As it strives to reinvent itself and increase its footprint, Campbell Soup Co., says it has invested $125 million in venture capital. CEO Denise Morrison said her company is making significant efforts to find and fund food startups as it tries to branch out into new areas for growth. An Ad Age report says she discussed the initiative at the Consumer Analyst Group of New York (CAGNY) conference in Boca Raton, Fla.
Camden, N.J.-based Campbell has acquired several food businesses to expand beyond its soup heritage, and will be the sole limited partner in a new fund called Acre Venture Partners. Campbell is contributing $125 million to the project. "There's a massive influx of venture capital aimed at disrupting the food ecosystem, flowing from traditional VC firms and from funds managed by large food companies," Morrison explained. "Since 2010, approximately 400 food startups have received more than $6 billion in funding."
Campbell has invested in some early stage startups, but believes "a more strategic and methodical approach" is needed, according to Morrison who continues to revamp Campbell's portfolio to handle the variety of "seismic shifts" she discussed at the CAGNY meeting. These shifts range from economic concerns including the decline of the American middle class to the burgeoning diversity of young consumers, the proliferation of digital technology and consumers' desire for healthier and fresher food.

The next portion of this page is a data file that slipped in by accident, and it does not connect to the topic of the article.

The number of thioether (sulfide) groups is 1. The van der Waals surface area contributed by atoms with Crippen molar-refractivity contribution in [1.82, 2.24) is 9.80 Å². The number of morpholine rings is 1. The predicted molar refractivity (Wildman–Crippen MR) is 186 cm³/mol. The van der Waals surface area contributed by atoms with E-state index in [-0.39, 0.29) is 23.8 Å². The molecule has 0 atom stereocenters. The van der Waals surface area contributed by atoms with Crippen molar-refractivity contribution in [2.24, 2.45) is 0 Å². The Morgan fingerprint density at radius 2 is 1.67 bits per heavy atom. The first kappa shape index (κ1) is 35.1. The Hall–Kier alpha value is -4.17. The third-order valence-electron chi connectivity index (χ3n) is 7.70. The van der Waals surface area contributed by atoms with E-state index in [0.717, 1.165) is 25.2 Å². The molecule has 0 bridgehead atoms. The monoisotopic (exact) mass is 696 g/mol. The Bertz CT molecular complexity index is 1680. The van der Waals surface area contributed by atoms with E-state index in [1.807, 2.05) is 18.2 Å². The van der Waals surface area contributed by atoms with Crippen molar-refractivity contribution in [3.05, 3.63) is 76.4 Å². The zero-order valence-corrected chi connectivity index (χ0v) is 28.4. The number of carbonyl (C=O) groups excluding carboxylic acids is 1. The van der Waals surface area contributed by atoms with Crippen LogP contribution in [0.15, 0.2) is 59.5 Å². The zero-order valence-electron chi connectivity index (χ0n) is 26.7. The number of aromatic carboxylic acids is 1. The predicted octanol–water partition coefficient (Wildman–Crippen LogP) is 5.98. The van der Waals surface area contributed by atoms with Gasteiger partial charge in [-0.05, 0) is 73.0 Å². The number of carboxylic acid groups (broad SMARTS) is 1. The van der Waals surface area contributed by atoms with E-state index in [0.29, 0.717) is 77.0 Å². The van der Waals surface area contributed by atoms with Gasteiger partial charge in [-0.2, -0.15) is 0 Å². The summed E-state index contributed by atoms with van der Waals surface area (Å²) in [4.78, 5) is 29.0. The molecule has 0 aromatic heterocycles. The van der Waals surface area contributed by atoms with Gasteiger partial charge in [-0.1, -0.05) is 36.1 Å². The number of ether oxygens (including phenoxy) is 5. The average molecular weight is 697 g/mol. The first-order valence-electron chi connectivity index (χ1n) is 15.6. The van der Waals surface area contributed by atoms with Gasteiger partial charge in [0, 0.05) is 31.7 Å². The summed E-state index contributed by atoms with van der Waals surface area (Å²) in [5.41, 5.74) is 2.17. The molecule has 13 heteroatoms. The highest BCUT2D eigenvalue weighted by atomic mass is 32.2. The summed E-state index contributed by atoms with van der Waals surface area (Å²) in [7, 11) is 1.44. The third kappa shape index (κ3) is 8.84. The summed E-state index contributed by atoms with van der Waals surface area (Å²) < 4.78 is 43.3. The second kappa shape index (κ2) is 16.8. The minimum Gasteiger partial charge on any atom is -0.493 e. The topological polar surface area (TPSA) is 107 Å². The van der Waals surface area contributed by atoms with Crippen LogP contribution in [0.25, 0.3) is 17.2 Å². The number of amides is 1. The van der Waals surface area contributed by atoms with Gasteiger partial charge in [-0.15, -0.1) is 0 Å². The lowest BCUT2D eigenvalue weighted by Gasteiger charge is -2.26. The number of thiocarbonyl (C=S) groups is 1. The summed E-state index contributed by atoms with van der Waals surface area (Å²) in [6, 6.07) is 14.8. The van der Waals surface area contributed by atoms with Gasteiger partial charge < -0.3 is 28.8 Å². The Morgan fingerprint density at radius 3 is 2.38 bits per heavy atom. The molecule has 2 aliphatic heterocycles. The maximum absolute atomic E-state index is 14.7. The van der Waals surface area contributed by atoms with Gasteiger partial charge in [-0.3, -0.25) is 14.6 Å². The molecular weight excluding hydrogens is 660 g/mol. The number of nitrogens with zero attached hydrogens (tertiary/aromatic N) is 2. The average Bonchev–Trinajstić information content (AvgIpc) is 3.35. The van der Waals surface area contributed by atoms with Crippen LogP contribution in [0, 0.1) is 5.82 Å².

Even as the company has been updating its product lineup, it expects its sales this fiscal year to be down 1 percent to flat, according to the Ad Age report. Still, that would be an improvement from a 2-percent decline in fiscal 2015, which stemmed in part from having one less week than fiscal 2014.
Roughly 34 percent of Campbell's sales come from its flagship soup line, down from 40 percent in 2011, the year Morrison took the CEO post at the company. Campbell has added brands such as Bolthouse Farms, Plum Organics and Garden Fresh Gourmet to diversify its lineup, which already included products such as Pepperidge Farm, Prego and V8. But soup still prevails in the business, with a reported 34 percent of sales in 2015, followed by cookies and other snacks at 31 percent, simple meals at 21 percent and beverages at 14 percent.
Campbell noted that while Acre Venture Partners, a Delaware limited partnership, will be independent and managed by outside partners, a Campbell subsidiary will be the sole limited partner in Acre Ventures. In addition, Jeff Dunn, president of Campbell Fresh, is to join Acre's investment committee representing Campbell, the company said.